14. Cichlid

Image Credit: Pixabay

Cichlids can be found worldwide but will vary in appearance from place to place. They are herbivores that use their infrared vision to evade predators that share their waters.

15. Carp

Image Credit: Pixabay

Carps are a well-known fish typically found in ponds and other fresh-water environments. The murky water in their environment makes it easy to hide from predators, and their infrared vision helps them find their way.

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16. Kissing Bug


Kissing bugs are not as sweet as they sound. They are bloodsucking insects that use thermoreceptors to detect heat from warm-blooded prey. They prey on their victims while they sleep and do not employ a good night kiss but bite their victims instead.

17. Mosquitos

Image Credit: Pixabay

Much like the bloodthirsty kissing bug, mosquitos also use their infrared vision to pick up heat from their next victim. They are infamous for their annoying sounds, their ability to dodge a roll of newspaper, and the intensely itchy bumps they leave behind. They can also are carriers of several life-threatening diseases.

18. Blackfire Beetle

Blackfire Beetle
Image Credit: Pixabay

The Blackfire beetle has tiny sensors that detect infrared light, but this ability is used to sense forest fires. Their larvae can only develop on freshly burned trees, and one disaster provides a haven for new life to thrive. They can swiftly get to a forest fire to lay their eggs using their infrared vision.

19. Golden Birdwing Butterfly

Golden Birdwing Butterfly
Image Credit: Pixabay

The Golden Birdwing butterfly has thermoreceptors on its wings and antennae to evade predators. They are one of the largest butterfly species in Asia, making them widely available as prey.

20. Common Rose Butterfly

Common Rose Butterfly
Image Credit: Pixabay

Like the Golden Birdwing butterfly, the Common Rose butterfly has thermoreceptors on its antennae and wings to detect predators. Although beautiful, they don’t taste as appealing as they look and are less desirable to their predators. Predators are forewarned by the butterfly’s specific coloring and patterning, which is so effective that the Mormon butterfly adopts the tactic too.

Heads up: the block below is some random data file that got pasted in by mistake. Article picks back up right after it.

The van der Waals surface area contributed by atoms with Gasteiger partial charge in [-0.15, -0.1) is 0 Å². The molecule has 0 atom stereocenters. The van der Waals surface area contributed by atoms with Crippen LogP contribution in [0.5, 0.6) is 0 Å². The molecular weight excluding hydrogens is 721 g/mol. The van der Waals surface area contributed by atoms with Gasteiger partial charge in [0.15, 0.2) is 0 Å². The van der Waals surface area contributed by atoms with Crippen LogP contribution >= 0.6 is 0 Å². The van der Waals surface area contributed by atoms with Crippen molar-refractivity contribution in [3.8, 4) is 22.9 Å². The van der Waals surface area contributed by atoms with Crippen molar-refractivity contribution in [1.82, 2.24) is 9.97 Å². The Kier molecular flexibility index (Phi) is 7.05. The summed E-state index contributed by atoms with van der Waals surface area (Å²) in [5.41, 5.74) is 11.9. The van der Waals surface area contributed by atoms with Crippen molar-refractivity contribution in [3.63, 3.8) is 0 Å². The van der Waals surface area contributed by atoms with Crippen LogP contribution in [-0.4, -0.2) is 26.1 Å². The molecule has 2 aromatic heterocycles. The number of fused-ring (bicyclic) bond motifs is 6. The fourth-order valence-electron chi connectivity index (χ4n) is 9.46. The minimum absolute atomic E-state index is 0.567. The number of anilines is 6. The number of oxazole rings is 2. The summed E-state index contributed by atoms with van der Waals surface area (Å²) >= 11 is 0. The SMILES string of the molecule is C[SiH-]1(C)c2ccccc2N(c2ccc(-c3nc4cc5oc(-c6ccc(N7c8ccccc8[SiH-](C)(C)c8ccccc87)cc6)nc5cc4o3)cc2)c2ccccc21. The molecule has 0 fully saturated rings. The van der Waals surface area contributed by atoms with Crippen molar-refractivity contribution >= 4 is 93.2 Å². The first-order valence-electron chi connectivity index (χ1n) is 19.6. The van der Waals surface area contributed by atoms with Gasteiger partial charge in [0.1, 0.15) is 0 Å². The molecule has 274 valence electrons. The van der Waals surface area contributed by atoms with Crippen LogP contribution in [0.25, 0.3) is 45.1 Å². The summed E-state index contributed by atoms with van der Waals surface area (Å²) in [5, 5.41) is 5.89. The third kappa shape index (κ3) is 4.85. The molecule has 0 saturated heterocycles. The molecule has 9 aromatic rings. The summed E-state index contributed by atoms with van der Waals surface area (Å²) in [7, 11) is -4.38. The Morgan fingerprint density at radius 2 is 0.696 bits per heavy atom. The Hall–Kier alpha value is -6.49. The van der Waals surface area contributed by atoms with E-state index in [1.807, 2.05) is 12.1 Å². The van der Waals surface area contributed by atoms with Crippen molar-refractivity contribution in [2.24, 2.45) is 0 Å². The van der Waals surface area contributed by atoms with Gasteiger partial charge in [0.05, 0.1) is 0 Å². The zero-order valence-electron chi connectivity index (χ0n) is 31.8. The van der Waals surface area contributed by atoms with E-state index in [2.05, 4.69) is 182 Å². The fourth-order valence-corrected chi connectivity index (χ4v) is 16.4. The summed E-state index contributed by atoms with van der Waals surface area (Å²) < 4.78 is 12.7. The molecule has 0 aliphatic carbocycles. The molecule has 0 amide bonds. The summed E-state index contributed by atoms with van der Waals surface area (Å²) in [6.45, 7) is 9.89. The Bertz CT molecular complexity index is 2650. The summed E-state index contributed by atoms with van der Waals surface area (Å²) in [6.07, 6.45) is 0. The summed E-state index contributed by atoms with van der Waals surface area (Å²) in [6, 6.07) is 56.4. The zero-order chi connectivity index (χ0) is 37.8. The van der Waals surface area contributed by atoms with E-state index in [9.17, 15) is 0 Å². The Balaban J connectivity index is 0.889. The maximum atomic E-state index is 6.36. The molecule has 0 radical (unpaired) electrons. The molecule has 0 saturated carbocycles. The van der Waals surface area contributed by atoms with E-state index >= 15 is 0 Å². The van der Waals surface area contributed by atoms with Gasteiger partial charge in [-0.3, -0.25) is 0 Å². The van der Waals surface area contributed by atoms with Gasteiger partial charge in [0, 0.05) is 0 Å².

21. Mantis Shrimp

Mantis Shrimp
Image Credit: Pixabay

Don’t be misled by the name of these colorful crustaceans, as they are not shrimp at all. They are a relative known as stomatopods. The Mantis Shrimp features three pseudo-pupils stacked one on top of the other, each containing an independent depth perception that allows them to see infrared and ultraviolet light. They can see the world through 12 hues of color, making their world as colorful and wonderful as they are.

22. Bedbugs

closeup of bedbug
Image Credit: 7th Son Studio, Shutterstock

Just their name is enough to make you squirm, but what’s worse is that their infrared vision allows them to detect the heat emitting from your body, making it easy to find their next feast. In one feeding, bedbugs can consume up to seven times their weight in blood! If that’s not enough to unsettle you, an infestation is hard to get rid of, and the bugs can live for months without feeding.

23. Vampire Bats

Vampire Bat
Image Credit: Pixabay

Just in case their name didn’t give it away, Vampire Bats feed on the blood of other animals. They find and catch their prey using pit organs and are one of the few mammals that can detect infrared light. It sounds frightening, but the bats are unlikely to feast on human blood, but they seek the blood of cows, pigs, horses, and birds.

24. Bullfrogs

grey african bullfrog on ground
Image Credit: Martin Hejzlar, Shutterstock

Bullfrogs have an amazing ability to convert vitamin A1 to vitamin A2 in order to see infrared light. They prey on small fish, turtles, other frogs, insects, and small mammals. Their predatory skills are amazing thanks to their ability to see infrared light, to see above and below the surface of the water, and leap up to 10 times the length of their body.

25. Wolf

wolf got wet from rain
Image Credit: WorldInMyEyes, Pixabay

While wolves and other canines like dogs can’t see infrared, their sight is specialized to allow them to see in low light conditions. They also possess the ability to sense the thermal heat of other creatures on the tip of their nose. This combination has led scientists to question whether they are using some type of infrared vision.

26. Fox

fox standing in snow
Image By: Alain Audet, Pixabay

Although foxes are mammals, some researchers speculate that they and other nocturnal mammals may detect light on the infrared spectrum.

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Several species are adapted to see infrared light for evading enemies, catching prey, navigating environments, and detecting fires. While only cold-blooded animals typically possess the ability to see infrared light, some scientists suggest that a small number of warm-blooded animals can see the light on the infrared spectrum.

Featured Image Credit: Pixabay

About the Author Robert Sparks

Robert’s obsession with all things optical started early in life, when his optician father would bring home prototypes for Robert to play with. Nowadays, Robert is dedicated to helping others find the right optics for their needs. His hobbies include astronomy, astrophysics, and model building. Originally from Newark, NJ, he resides in Santa Fe, New Mexico, where the nighttime skies are filled with glittering stars.